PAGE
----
After Vicki's death, Mr. Bristow met with Appellant to obtain the mandatory information necessary for Appellant to receive the death benefits under the policy. Appellant appeared to have forgotten about the policy and seemed surprised at the large amount. Mr. Bristow thought Appellant's behavior and actions were bizarre in light of his previous interest and concern over having the policy issue for as much as possible, as quickly as possible.
After Vicki's death, Appellant called Lucinda Wagstaff, a State Farm claims representative, and expressed his concern that he was not going to get the money from the life insurance policy.
From the record before us, we find the evidence legally sufficient to support the jury's verdict that Appellant murdered Vicki Parrish for the $500,000 insurance policy on her life. Notwithstanding the circumstantial nature of the State's evidence, a rational trier of fact could have determined beyond a reasonable doubt that Appellant's intent involved murder for profit. Point of error one is overruled.
In points of error two and three, Appellant claims the trial court erred in overruling his motions for mistrial after inadmissible testimony was heard by the jury. Specifically, Appellant complains of a statement made by his parole officer that “Mr. Parrish was required to report to my office.” Appellant also complains of testimony from one of Appellant's jail cellmates, who said, “At that time, he [appellant] told me that he was there for prescriptions.” Appellant argues that these statements involved inadmissible extraneous offenses and apprised the jury of his past criminal history.
There is a presumption that an instruction to disregard inadmissible evidence may be deemed sufficient to prevent a jury from considering that evidence. See Waldo v. State, 746 S.W.2d 750, 754 (Tex.Crim.App.1988); Faulkner v. State, 940 S.W.2d 308, 312 (Tex.App.-Fort Worth 1997, pet. filed). The presumption will stand unless the facts of the individual case show that an instruction to disregard will not serve to withdraw the impression left on the minds of the jurors. See Waldo, 746 S.W.2d at 754. In both instances here, the trial court promptly instructed the jury to disregard the statements, and there is nothing in the record to rebut the presumption of the efficacy of those instructions. Consequently, having given the instructions, the trial court did not abuse its discretion by denying Appellant's motions for mistrial. See Kipp v. State, 876 S.W.2d 330, 339 (Tex.Crim.App.1994) (standard for review of denial of motion for mistrial is abuse of discretion). Points of error two and three are overruled.
In point of error four, Appellant asserts that the trial court abused its discretion by allowing the State, over defense objection, to refer to the contents of a homemade videotape because its prejudicial effect substantially outweighed its probative value. The challenged testimony was that of Carol Laconey, Vicki's friend, who stated that the night before Vicki's wedding to Appellant, she watched a videotape filmed by Appellant with Vicki playing the role of an insurance agent. Ms. Laconey described what she saw and detailed a plot involving insurance fraud to collect on a life insurance policy.
Rule 403 of the Texas Rules of Criminal Evidence provides, “Although relevant, evidence may be excluded if its probative value is substantially outweighed by the danger of unfair prejudice․” Tex.R.Crim. Evid. 403. In Taylor v. State, 920 S.W.2d 319, 322 (Tex.Crim.App.), cert. denied, 519 U.S. 951, 117 S.Ct. 364, 136 L.Ed.2d 255 (1996), the Court of Criminal Appeals provided instruction on how a trial court should conduct a Rule 403 balancing test, setting forth the following four factors:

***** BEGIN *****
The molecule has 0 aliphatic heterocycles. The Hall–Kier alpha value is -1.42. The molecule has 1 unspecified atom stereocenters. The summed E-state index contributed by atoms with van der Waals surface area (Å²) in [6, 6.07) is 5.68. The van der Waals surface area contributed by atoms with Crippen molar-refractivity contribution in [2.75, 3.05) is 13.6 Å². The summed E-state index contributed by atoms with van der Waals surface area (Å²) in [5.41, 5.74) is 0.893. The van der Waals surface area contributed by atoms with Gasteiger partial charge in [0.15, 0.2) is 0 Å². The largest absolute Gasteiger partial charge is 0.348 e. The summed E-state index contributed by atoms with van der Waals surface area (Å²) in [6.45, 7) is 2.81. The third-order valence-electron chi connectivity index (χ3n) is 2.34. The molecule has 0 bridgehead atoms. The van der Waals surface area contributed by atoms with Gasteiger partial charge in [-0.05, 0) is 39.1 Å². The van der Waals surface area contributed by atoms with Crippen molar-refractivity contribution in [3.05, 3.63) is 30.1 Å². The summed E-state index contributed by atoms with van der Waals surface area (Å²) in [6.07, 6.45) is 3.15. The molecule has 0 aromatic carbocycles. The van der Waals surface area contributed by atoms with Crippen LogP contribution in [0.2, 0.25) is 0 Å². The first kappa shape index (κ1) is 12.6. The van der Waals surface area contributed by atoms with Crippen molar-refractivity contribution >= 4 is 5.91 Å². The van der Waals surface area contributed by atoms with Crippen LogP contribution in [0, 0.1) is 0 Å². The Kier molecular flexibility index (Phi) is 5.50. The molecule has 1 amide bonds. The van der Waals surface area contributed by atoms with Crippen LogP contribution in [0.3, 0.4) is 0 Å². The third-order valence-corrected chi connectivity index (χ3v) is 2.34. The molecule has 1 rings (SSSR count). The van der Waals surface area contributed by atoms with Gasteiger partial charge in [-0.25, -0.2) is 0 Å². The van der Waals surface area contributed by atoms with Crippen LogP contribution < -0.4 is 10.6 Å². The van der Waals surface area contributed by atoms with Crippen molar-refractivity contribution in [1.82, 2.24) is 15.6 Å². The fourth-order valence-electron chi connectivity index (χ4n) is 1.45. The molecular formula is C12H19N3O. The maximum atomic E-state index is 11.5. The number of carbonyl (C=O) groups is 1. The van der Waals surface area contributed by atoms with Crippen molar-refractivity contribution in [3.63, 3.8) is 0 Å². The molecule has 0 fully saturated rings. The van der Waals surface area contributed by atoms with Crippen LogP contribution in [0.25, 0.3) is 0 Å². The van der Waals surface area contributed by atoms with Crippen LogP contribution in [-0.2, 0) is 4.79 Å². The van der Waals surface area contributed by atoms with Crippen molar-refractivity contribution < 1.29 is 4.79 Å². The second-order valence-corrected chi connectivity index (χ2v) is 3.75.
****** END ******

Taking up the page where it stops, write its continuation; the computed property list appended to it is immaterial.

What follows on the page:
(1) whether the ultimate issue was seriously contested by the opponent of the evidence;
(2) whether the State had other convincing evidence to establish the ultimate issue to which the disputed evidence was relevant;
(3) the compelling nature, or lack thereof, of the evidence; and
(4) the likelihood that the evidence was of such a nature as to impair the efficacy of a limiting instruction.
Id. at 322.
In this case, the issue of Appellant's intent to murder Vicki to collect on her life insurance policy was hotly contested. The videotape evidence revealed that Appellant, prior to taking out the insurance policy on his wife, thought about the scenario of collecting death benefits by defrauding an insurance company. Such information was relevant to establishing Appellant's intent, preparation, and plan to commit the crime charged. It is important to note that this is not a challenge regarding the prejudicial effect of extraneous offense testimony, nor does Appellant challenge the court's ruling that the evidence was not impermissible character evidence. The testimony regarding the videotape merely portrayed a fictional scheme to defraud an insurance company. To the extent the evidence was prejudicial, such is the inherent nature of evidence used by the State to prove its case. We do not find that the trial court abused its discretion in ruling that the probative value of the testimony was not substantially outweighed by the danger of unfair prejudice. Point of error four is overruled.
In point of error five, Appellant argues that the State committed reversible error by eliciting inadmissible, prejudicial hearsay. Appellant objected to testimony from Donna Buffington that Vicki told her she did not love Appellant. Appellant's objection was sustained and an instruction to disregard was given. Defense counsel made no request for a mistrial. As a result, Appellant received all the relief he requested. Appellant's failure to preserve an adverse ruling forfeited his right to complain about the hearsay testimony on appeal. See Cook v. State, 858 S.W.2d 467, 473 (Tex.Crim.App.1993). Point of error five is overruled.
We affirm the judgment of the trial court.
1. Section 19.03 of the Texas Penal Code provides:(a) A person commits an offense if he commits murder as defined under Section 19.02(b)(1) and:․(3) the person commits the murder for remuneration or the promise of remuneration․Tex. Penal Code Ann. § 19.03(a)(3) (Vernon 1994).